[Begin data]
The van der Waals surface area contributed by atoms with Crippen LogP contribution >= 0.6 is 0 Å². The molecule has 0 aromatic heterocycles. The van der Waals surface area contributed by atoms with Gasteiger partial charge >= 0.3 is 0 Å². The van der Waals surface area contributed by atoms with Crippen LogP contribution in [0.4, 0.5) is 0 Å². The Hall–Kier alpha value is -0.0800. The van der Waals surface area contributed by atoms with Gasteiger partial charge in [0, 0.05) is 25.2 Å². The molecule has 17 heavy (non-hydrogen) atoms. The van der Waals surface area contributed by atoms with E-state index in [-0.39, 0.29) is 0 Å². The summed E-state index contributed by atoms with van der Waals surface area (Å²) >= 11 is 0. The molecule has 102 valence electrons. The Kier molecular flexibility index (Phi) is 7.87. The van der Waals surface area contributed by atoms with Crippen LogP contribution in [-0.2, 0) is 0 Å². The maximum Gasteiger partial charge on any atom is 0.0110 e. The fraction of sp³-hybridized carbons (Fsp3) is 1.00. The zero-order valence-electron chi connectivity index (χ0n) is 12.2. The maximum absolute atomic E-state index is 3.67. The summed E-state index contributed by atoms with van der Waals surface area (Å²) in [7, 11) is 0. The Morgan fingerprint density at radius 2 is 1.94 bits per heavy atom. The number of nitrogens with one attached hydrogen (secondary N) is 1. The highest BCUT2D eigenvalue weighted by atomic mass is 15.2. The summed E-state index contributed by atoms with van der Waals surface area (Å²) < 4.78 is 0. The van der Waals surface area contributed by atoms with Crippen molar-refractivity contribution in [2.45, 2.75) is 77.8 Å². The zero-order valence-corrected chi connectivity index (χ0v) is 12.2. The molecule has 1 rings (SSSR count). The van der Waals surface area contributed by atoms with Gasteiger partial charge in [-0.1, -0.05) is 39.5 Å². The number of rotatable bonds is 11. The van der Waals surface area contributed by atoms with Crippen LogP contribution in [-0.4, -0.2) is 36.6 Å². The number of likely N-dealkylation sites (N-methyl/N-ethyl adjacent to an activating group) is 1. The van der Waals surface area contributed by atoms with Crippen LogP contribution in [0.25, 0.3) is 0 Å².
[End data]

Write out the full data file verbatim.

The van der Waals surface area contributed by atoms with Crippen LogP contribution >= 0.6 is 0 Å². The molecule has 0 aromatic heterocycles. The van der Waals surface area contributed by atoms with Gasteiger partial charge >= 0.3 is 0 Å². The van der Waals surface area contributed by atoms with Crippen LogP contribution in [0.4, 0.5) is 0 Å². The Hall–Kier alpha value is -0.0800. The van der Waals surface area contributed by atoms with Gasteiger partial charge in [0, 0.05) is 25.2 Å². The molecule has 17 heavy (non-hydrogen) atoms. The van der Waals surface area contributed by atoms with E-state index in [-0.39, 0.29) is 0 Å². The summed E-state index contributed by atoms with van der Waals surface area (Å²) >= 11 is 0. The molecule has 102 valence electrons. The Kier molecular flexibility index (Phi) is 7.87. The van der Waals surface area contributed by atoms with Crippen LogP contribution in [-0.2, 0) is 0 Å². The maximum Gasteiger partial charge on any atom is 0.0110 e. The fraction of sp³-hybridized carbons (Fsp3) is 1.00. The zero-order valence-electron chi connectivity index (χ0n) is 12.2. The maximum absolute atomic E-state index is 3.67. The summed E-state index contributed by atoms with van der Waals surface area (Å²) in [7, 11) is 0. The Morgan fingerprint density at radius 2 is 1.94 bits per heavy atom. The number of nitrogens with one attached hydrogen (secondary N) is 1. The highest BCUT2D eigenvalue weighted by atomic mass is 15.2. The summed E-state index contributed by atoms with van der Waals surface area (Å²) < 4.78 is 0. The van der Waals surface area contributed by atoms with Crippen molar-refractivity contribution in [2.45, 2.75) is 77.8 Å². The zero-order valence-corrected chi connectivity index (χ0v) is 12.2. The molecule has 1 rings (SSSR count). The van der Waals surface area contributed by atoms with Gasteiger partial charge in [-0.1, -0.05) is 39.5 Å². The number of rotatable bonds is 11. The van der Waals surface area contributed by atoms with Crippen LogP contribution in [-0.4, -0.2) is 36.6 Å². The number of likely N-dealkylation sites (N-methyl/N-ethyl adjacent to an activating group) is 1. The van der Waals surface area contributed by atoms with Crippen LogP contribution in [0.25, 0.3) is 0 Å².